Cari joined Watsi on May 8th, 2019. 14 other people also joined Watsi on that day! Cari's most recent donation supported Benina, a cheerful and proud mother from Kenya, to fund a hysterectomy surgery so that she can regain her strength.
Cari has funded healthcare for 10 patients in 5 countries.
Cari has funded healthcare for 10 patients in 5 countries.
Benina is a cheerful woman with an infectious smile, she is married and has been blessed with five children, all boys. The first two children have completed their high school education; the other two are still in high school, while the youngest is in primary school. Benina and her husband own a piece of land where they primarily cultivate potatoes for their family's consumption and sell the surplus in the market. They also sporadically work on the farms of their neighbors to supplement their little income. This year, rainfall was very inconsistent, and the couple did not have any potato produce, thereby earning no income from their land. For the past 6 years, Benina has been experiencing severe abdominal pains, bleeding, and a persistent headache. She sought medical services from a clinician, who referred her to the obstetrics and gynecology department for further review. In 2019, the symptoms became severe, and she decided to visit a nearby health facility where she was given medication and sent back home. She experienced temporary relief from the condition, but it later reappeared. Benina made the decision to come to our partner's care center, AIC Kapsowar Hospital, because the situation did not get any better. After learning about her medical history, medical test were recommended which revealed that she had a hemoglobin level below 6, which is extremely low and dangerous. She was hospitalised and underwent a blood transfusion to boost hemoglobin levels and enhance blood quality. To help her heal she needs to undergo a hysterectomy, a procedure in which surgeons will remove her uterus. Our medical partner, African Mission Healthcare Foundation, is requesting $918 to fund Benina's surgery. On November 29th, she will undergo gynecological surgery at our medical partner's care center. Once recovered, Benina will be able to resume her daily activities free of pain. Benina says, "I have endured a lot while holding out hope that I may soon recover. Day by day, the symptoms are getting worse, and I've lost a lot of blood. I'm in a terrible situation, please support me to get this operation."
Rechael is a 38-year-old widow and mother of three children, who works in a small grocery store. Her husband died in a traffic accident in 2018, and her life changed dramatically as a result. Her husband's family sent her away with the children, and since her mother had also died earlier, she shared with us that she had nowhere to go. Her aunt agreed to have Rachael and her children come live with her. Rechael was accompanied by her aunt and uncle when she came to Nazareth Hospital this week. She was very anxious, and when she started narrating her story she began to cry. She had become depressed, had experienced periodic upper abdominal pains, and occasional vomiting. She has been admitted at hospitals three times, and a scan showed that she had gallstones. Doctors advised that she have surgery to heal her condition. Unfortunately, she is unable to pay the $788 needed for this surgery. If not treated, Rechael will continue to experience these symptoms, and could develop complications such as pancreatitis, or obstruction of the gallbladder among others. “I am desperate and don’t know what to do. I can only depend on my family, and they are not in a position to help. I pray for help so that at least my life can be normal again for the sake of my children,” said Rechael.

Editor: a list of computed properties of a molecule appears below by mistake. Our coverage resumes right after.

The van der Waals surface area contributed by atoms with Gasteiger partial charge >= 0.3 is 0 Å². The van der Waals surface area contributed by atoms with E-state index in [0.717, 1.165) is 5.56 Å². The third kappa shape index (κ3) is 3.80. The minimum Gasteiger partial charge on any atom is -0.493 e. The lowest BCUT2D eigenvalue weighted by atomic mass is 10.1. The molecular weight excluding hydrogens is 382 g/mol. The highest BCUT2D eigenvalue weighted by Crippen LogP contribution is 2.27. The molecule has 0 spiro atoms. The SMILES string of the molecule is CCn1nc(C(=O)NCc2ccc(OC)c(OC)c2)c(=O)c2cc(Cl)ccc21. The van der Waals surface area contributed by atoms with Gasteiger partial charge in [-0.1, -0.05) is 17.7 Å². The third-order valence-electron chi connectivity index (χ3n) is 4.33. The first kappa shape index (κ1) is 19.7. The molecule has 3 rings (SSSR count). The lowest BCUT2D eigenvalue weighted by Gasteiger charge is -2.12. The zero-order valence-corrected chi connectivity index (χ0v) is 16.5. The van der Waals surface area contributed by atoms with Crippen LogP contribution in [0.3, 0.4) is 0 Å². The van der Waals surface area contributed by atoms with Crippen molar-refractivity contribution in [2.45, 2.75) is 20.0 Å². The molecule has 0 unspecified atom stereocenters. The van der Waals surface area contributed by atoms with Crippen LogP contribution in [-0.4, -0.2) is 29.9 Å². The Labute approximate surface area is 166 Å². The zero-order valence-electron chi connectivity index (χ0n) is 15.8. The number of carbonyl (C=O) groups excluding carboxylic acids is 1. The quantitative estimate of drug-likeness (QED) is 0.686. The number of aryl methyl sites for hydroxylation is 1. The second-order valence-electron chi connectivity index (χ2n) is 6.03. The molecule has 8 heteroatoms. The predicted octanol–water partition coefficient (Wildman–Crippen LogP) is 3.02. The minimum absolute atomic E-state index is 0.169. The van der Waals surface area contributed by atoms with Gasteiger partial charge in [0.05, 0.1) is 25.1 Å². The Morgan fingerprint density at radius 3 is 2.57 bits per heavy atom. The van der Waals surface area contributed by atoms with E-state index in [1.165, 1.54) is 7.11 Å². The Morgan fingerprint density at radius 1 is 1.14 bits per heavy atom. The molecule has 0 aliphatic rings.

Phalla is a 62-year-old grocery seller. She has one daughter, three sons, and four grandchildren. Phalla lives with her youngest daughter who is a garment worker. She shared that her husband passed away a long time ago. Phalla likes to watch the news on TV and listen to monks pray on the radio. Two years ago, Phalla developed a cataract in her right eye, causing her tearing and blurry vision. She has difficulty seeing things clearly, including colors and faces, and is worried about falling when walking, so is not able to go places on her own. When Phalla learned about our medical partner, Children's Surgical Centre, she traveled for two and a half hours seeking treatment. On April 25th, doctors will perform a phacoemulsification cataract surgery and an intraocular lens implant in her right eye. After recovery, she will be able to see clearly. Now, she needs help to fund this $253 procedure. Phalla says, "I hope after surgery my eye can see clearly. I would like to recognize everything well and get around on my own."
Gebreegziabher is a brave, young, and fun boy who loves to hangout with his friends. He loves to play chase and other games with his friends and brothers. He has five siblings and shared with us that he loves goats! Gebreegziabher never went to school because of his condition. He is a shepherd and helps to keep the sheep and goats of his parents. Because of his condition, he has endured bullying, but he continues to be brave and his dad shared: “He is so strong despite his sickness. When others pick on him and speak bad things about him and things related to his disease he even gets in to fights.” Gebreegziabher's mom and dad counsel him and comfort him and help him to bring out self-confidence and strength. His dad and his mom are farmers and his mom takes care of all the household chores. Dad said: “Our area is dry. We work hard and farm but the harvest is poor with lack of rain. We purchase food because our harvest is not enough to support the family.” They also raise animals to support themselves. The community survives with the dry land and the scarcity of food by donations from the government and NGOs. But the past two years they couldn’t get the donation since they are in the war zone. For these reasons they can’t afford the medical bill for their son. Gebreegziabher was born with congenital anomaly called bladder extrophy. That is an abnormally where the bladder is open to air. Given the pain and risk of infection, he just ties clothes around the wound. His mom is very much worried and concerned because of his condition. She shared that she has excluded herself from the community for years in taking care of him and raises him and recalls that when growing up, he would sit faraway from others and boys in his age. They keep up hope for better days ahead and are a loving family who support each other the best they can. His Dad said: “He learned to exclude himself from others growing up. We are sad as a family because of his condition. The neighbor insults us, discriminate us and we feel so sad about this. We couldn’t tell what will happen to him. And we bring him to God always.”